In nominating Rear Admiral Richard Truly to take over as chief of the National Aeronautics and Space Administration, President Bush has picked one of the most qualified people possible for the job - and the first astronaut to ever head the space agency.
Truly will replace James C. Fletcher, who retired as NASA administrator last month after more than two years on the job. Fletcher, former president of the University of Utah, also headed NASA from 1971 to 1977 and was called back to rebuild the agency after the Challenger disaster in 1986.Truly was part of that rebuilding project. A former astronaut who had flown two shuttle missions, he was recalled from the Navy in 1986 to become NASA's associate administrator for space flight and headed the recovery team and the redesign of the shuttle's booster rockets.
The 51-year-old Truly has a reputation as a cool and competent pilot, engineer and administrator who never loses his composure. Despite his years as a hot-shot carrier pilot, he is known as a careful astronaut who doesn't take chances. He has had 17 years of experience with NASA.
In his new position, Truly will be in charge of more than shuttle flights. He will direct the development of NASA's space station, oversee a variety of scientific and technical space experiments, and plan for possible landings on the moon and Mars in the 21st century. He will also have to convince Congress to provide the money for all these things.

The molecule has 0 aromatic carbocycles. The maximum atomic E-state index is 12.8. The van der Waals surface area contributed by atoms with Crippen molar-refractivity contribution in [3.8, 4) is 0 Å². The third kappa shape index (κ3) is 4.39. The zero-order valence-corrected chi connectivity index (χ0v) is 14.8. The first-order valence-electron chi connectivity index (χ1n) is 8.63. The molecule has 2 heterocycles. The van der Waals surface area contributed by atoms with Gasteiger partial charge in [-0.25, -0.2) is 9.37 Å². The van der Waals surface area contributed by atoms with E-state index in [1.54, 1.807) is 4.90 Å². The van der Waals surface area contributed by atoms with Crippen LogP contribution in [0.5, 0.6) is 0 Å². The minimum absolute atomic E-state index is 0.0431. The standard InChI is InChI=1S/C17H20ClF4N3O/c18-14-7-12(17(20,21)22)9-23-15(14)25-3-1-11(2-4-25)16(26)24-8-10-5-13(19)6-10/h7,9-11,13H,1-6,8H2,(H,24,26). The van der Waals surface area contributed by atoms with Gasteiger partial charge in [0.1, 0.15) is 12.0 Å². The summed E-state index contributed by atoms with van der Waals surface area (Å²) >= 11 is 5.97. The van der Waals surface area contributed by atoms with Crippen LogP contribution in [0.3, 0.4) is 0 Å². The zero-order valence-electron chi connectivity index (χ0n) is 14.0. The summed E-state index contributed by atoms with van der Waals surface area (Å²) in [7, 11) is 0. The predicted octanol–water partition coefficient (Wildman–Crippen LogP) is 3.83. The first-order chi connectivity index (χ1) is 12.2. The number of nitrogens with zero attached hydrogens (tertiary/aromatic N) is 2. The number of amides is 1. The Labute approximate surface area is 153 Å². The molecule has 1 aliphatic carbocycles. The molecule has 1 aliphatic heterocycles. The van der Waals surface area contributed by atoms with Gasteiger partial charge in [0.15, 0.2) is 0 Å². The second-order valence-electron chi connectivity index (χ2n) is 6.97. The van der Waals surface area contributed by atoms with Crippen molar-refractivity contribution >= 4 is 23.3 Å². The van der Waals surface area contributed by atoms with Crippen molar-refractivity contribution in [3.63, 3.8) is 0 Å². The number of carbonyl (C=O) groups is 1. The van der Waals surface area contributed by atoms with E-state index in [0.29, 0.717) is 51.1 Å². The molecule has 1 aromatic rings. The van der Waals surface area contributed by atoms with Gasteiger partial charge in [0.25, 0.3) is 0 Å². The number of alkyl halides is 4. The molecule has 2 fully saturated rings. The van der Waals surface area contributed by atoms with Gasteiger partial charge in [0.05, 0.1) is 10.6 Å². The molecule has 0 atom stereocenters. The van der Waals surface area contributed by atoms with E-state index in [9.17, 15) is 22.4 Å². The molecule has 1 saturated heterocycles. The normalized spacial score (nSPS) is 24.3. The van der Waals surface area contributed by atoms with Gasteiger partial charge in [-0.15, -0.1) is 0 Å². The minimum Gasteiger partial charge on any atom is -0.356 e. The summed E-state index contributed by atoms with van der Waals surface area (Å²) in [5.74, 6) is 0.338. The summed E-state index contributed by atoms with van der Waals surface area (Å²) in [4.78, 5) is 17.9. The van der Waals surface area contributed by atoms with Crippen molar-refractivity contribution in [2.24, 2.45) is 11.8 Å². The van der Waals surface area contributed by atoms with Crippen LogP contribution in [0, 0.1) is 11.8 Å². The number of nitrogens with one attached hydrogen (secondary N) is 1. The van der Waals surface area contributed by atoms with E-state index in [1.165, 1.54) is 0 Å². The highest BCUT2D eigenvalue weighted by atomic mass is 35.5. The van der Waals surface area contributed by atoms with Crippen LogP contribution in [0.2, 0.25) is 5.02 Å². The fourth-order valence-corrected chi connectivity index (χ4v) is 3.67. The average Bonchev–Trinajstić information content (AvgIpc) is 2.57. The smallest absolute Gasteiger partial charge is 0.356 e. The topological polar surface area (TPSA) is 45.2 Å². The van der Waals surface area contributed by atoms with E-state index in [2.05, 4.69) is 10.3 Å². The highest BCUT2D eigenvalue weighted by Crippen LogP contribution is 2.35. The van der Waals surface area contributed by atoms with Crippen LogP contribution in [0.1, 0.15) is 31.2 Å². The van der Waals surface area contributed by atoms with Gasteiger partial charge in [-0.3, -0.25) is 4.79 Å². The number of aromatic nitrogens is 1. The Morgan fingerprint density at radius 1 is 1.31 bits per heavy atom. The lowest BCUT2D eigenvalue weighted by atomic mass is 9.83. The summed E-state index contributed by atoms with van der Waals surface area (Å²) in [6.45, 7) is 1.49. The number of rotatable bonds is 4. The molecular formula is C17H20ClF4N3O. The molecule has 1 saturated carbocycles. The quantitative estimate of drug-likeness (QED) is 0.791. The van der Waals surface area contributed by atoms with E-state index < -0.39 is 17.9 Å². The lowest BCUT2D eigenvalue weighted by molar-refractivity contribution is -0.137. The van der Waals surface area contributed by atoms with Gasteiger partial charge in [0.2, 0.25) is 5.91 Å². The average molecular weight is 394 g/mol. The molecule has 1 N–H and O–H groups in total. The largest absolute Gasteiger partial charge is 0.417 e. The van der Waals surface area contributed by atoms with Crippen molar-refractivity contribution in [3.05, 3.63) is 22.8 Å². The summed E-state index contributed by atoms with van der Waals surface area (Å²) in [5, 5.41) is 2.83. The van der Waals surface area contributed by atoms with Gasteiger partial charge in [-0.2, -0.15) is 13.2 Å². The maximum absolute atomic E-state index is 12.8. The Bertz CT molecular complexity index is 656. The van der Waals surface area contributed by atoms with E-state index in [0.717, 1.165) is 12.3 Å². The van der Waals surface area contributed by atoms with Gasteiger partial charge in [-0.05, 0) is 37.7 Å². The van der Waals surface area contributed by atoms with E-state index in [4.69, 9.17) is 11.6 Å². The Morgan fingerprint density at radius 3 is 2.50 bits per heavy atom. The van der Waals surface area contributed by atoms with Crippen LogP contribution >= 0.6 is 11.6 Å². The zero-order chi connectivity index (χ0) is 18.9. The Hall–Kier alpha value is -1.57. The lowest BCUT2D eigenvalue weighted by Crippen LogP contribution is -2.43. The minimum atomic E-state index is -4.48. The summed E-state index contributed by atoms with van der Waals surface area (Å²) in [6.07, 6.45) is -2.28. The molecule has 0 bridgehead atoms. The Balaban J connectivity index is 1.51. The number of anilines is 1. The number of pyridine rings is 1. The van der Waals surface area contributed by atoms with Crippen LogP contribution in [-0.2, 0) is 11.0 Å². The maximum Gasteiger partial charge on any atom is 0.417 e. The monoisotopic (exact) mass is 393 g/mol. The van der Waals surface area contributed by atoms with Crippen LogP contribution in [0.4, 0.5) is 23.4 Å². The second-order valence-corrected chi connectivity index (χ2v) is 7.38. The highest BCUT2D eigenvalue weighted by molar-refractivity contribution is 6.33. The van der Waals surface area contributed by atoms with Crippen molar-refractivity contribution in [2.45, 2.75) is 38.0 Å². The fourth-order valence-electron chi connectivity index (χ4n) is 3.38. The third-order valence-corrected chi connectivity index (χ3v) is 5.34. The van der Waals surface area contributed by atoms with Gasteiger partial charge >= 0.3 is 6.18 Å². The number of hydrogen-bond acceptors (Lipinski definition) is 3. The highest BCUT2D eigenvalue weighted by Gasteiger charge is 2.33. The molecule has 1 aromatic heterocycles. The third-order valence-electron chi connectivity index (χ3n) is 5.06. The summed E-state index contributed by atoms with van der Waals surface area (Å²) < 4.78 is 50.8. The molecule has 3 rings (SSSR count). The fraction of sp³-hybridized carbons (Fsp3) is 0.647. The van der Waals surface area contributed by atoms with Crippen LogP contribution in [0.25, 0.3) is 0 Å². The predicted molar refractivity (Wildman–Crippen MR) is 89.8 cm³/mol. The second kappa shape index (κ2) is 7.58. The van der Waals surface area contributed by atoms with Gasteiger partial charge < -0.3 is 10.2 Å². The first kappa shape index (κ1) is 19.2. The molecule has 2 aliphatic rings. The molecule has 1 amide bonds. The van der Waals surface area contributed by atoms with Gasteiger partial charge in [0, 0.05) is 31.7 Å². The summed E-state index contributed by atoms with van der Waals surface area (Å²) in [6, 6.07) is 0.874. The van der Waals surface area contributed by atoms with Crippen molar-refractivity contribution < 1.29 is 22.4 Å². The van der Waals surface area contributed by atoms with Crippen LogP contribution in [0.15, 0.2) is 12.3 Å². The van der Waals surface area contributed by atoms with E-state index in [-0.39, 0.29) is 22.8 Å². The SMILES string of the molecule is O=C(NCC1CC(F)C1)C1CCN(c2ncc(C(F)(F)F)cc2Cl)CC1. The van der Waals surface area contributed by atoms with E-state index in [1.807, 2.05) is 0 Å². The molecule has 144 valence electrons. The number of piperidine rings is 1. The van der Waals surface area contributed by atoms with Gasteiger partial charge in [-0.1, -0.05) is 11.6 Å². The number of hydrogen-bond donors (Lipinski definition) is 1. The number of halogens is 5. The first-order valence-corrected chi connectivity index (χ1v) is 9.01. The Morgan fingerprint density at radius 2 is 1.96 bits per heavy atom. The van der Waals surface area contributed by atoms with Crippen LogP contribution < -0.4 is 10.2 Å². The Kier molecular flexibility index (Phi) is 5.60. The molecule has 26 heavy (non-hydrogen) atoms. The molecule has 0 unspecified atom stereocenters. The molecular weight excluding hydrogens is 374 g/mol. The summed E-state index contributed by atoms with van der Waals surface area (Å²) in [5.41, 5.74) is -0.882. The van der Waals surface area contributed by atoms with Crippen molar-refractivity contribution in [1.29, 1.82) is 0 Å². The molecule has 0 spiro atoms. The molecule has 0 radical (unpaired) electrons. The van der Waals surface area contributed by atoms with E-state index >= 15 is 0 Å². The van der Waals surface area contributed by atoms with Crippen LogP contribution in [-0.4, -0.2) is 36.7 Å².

Truly already is on the job preparing for a flight of the shuttle Atlantis later this month. Atlantis will launch a radar-mapping device known as Magellan, which will hurtle toward Venus and go into orbit around that cloud-covered planet in mid-1990. Magellan will spend eight months mapping the surface of Venus.
While dealing with Congress may turn out to be his most frustrating job, Truly has some things going for him. He is extremely popular and well-respected on Capitol Hill. The post as NASA chief requires Senate approval, but no difficulty is expected in gaining confirmation. To accommodate Truly, Congress already has agreed to waive a requirement that the head of NASA be a civilian.
The space agency still appears to be in very good hands.